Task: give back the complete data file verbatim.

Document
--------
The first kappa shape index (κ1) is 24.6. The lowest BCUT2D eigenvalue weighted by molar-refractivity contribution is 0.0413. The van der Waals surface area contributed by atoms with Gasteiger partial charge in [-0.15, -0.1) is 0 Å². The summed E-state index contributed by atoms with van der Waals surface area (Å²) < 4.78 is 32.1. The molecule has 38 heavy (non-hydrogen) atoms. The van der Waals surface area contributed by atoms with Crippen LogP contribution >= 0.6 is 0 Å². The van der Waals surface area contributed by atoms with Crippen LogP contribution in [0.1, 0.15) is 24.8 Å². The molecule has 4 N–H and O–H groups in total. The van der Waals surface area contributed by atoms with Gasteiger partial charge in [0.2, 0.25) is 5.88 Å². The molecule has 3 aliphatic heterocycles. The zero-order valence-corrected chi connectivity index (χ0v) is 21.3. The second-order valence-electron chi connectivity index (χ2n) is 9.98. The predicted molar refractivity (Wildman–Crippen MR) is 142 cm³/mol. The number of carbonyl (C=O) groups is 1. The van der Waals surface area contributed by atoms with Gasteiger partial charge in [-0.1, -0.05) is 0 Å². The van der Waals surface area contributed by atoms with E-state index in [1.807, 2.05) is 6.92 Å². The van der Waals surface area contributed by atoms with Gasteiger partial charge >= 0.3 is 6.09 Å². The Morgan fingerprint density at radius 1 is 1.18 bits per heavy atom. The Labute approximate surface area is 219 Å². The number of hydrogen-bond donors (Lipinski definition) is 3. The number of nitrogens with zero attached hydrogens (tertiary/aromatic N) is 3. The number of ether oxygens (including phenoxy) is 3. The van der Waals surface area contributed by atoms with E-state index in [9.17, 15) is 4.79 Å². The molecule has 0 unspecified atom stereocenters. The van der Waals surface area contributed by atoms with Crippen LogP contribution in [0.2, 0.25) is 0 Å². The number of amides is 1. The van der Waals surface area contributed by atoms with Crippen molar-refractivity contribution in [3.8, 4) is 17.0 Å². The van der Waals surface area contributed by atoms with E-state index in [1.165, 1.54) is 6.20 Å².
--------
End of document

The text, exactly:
The first kappa shape index (κ1) is 24.6. The lowest BCUT2D eigenvalue weighted by molar-refractivity contribution is 0.0413. The van der Waals surface area contributed by atoms with Gasteiger partial charge in [-0.15, -0.1) is 0 Å². The summed E-state index contributed by atoms with van der Waals surface area (Å²) < 4.78 is 32.1. The molecule has 38 heavy (non-hydrogen) atoms. The van der Waals surface area contributed by atoms with Crippen LogP contribution >= 0.6 is 0 Å². The van der Waals surface area contributed by atoms with Crippen LogP contribution in [0.1, 0.15) is 24.8 Å². The molecule has 4 N–H and O–H groups in total. The van der Waals surface area contributed by atoms with Gasteiger partial charge in [0.2, 0.25) is 5.88 Å². The molecule has 3 aliphatic heterocycles. The zero-order valence-corrected chi connectivity index (χ0v) is 21.3. The second-order valence-electron chi connectivity index (χ2n) is 9.98. The predicted molar refractivity (Wildman–Crippen MR) is 142 cm³/mol. The number of carbonyl (C=O) groups is 1. The van der Waals surface area contributed by atoms with Gasteiger partial charge in [-0.1, -0.05) is 0 Å². The van der Waals surface area contributed by atoms with E-state index in [1.807, 2.05) is 6.92 Å². The van der Waals surface area contributed by atoms with Gasteiger partial charge >= 0.3 is 6.09 Å². The Morgan fingerprint density at radius 1 is 1.18 bits per heavy atom. The Labute approximate surface area is 219 Å². The number of hydrogen-bond donors (Lipinski definition) is 3. The number of nitrogens with zero attached hydrogens (tertiary/aromatic N) is 3. The number of ether oxygens (including phenoxy) is 3. The van der Waals surface area contributed by atoms with E-state index in [9.17, 15) is 4.79 Å². The molecule has 0 unspecified atom stereocenters. The van der Waals surface area contributed by atoms with Crippen LogP contribution in [0.2, 0.25) is 0 Å². The number of amides is 1. The van der Waals surface area contributed by atoms with Crippen molar-refractivity contribution in [3.8, 4) is 17.0 Å². The van der Waals surface area contributed by atoms with E-state index in [1.165, 1.54) is 6.20 Å².